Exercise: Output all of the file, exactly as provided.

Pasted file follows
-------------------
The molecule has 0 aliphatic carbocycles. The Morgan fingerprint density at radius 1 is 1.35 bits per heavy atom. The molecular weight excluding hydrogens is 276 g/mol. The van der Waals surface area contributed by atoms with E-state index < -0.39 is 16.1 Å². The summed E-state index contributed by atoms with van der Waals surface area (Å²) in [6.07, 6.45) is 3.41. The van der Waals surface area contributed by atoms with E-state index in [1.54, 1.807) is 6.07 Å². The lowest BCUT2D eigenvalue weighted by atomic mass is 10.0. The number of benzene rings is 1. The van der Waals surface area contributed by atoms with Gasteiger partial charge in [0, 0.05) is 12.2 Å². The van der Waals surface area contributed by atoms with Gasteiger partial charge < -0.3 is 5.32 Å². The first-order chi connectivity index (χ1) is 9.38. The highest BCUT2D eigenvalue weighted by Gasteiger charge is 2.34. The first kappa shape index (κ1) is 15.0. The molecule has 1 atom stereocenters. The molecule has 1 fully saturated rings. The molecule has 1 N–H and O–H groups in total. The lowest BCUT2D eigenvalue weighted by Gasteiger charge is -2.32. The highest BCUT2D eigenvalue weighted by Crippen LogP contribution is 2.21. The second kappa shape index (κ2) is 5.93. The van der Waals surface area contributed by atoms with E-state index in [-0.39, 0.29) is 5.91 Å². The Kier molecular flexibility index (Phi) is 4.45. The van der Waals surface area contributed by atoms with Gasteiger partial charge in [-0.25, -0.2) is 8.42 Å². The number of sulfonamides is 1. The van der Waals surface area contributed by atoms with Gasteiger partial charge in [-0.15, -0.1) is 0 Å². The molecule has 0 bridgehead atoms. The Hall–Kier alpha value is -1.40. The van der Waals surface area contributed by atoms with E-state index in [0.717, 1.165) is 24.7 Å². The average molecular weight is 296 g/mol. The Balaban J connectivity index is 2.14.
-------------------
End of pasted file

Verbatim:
The molecule has 0 aliphatic carbocycles. The Morgan fingerprint density at radius 1 is 1.35 bits per heavy atom. The molecular weight excluding hydrogens is 276 g/mol. The van der Waals surface area contributed by atoms with E-state index < -0.39 is 16.1 Å². The summed E-state index contributed by atoms with van der Waals surface area (Å²) in [6.07, 6.45) is 3.41. The van der Waals surface area contributed by atoms with E-state index in [1.54, 1.807) is 6.07 Å². The lowest BCUT2D eigenvalue weighted by atomic mass is 10.0. The number of benzene rings is 1. The van der Waals surface area contributed by atoms with Gasteiger partial charge in [0, 0.05) is 12.2 Å². The van der Waals surface area contributed by atoms with Gasteiger partial charge < -0.3 is 5.32 Å². The first-order chi connectivity index (χ1) is 9.38. The highest BCUT2D eigenvalue weighted by Gasteiger charge is 2.34. The first kappa shape index (κ1) is 15.0. The molecule has 1 atom stereocenters. The molecule has 1 fully saturated rings. The molecule has 1 N–H and O–H groups in total. The lowest BCUT2D eigenvalue weighted by Gasteiger charge is -2.32. The highest BCUT2D eigenvalue weighted by Crippen LogP contribution is 2.21. The second kappa shape index (κ2) is 5.93. The van der Waals surface area contributed by atoms with E-state index in [-0.39, 0.29) is 5.91 Å². The Kier molecular flexibility index (Phi) is 4.45. The van der Waals surface area contributed by atoms with Gasteiger partial charge in [-0.25, -0.2) is 8.42 Å². The number of sulfonamides is 1. The van der Waals surface area contributed by atoms with Gasteiger partial charge in [-0.15, -0.1) is 0 Å². The molecule has 0 bridgehead atoms. The Hall–Kier alpha value is -1.40. The van der Waals surface area contributed by atoms with E-state index in [0.717, 1.165) is 24.7 Å². The average molecular weight is 296 g/mol. The Balaban J connectivity index is 2.14.